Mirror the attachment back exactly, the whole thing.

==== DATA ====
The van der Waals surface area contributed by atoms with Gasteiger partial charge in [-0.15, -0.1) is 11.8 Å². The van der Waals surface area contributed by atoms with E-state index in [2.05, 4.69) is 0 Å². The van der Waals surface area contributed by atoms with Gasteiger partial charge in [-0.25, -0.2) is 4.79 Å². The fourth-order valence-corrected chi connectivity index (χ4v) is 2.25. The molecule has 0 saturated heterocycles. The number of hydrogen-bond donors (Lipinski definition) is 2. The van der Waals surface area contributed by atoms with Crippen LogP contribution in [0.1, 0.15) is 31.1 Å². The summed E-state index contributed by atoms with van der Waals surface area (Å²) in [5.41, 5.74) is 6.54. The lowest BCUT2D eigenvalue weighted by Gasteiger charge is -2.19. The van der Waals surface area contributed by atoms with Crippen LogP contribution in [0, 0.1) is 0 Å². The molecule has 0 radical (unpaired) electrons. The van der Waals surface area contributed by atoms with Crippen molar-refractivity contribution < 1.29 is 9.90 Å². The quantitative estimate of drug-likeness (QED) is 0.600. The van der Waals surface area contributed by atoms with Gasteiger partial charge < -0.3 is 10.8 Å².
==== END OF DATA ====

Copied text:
The van der Waals surface area contributed by atoms with Gasteiger partial charge in [-0.15, -0.1) is 11.8 Å². The van der Waals surface area contributed by atoms with E-state index in [2.05, 4.69) is 0 Å². The van der Waals surface area contributed by atoms with Gasteiger partial charge in [-0.25, -0.2) is 4.79 Å². The fourth-order valence-corrected chi connectivity index (χ4v) is 2.25. The molecule has 0 saturated heterocycles. The number of hydrogen-bond donors (Lipinski definition) is 2. The van der Waals surface area contributed by atoms with Crippen LogP contribution in [0.1, 0.15) is 31.1 Å². The summed E-state index contributed by atoms with van der Waals surface area (Å²) in [5.41, 5.74) is 6.54. The lowest BCUT2D eigenvalue weighted by Gasteiger charge is -2.19. The van der Waals surface area contributed by atoms with Crippen LogP contribution in [0, 0.1) is 0 Å². The molecule has 0 radical (unpaired) electrons. The van der Waals surface area contributed by atoms with Crippen molar-refractivity contribution < 1.29 is 9.90 Å². The quantitative estimate of drug-likeness (QED) is 0.600. The van der Waals surface area contributed by atoms with Gasteiger partial charge < -0.3 is 10.8 Å².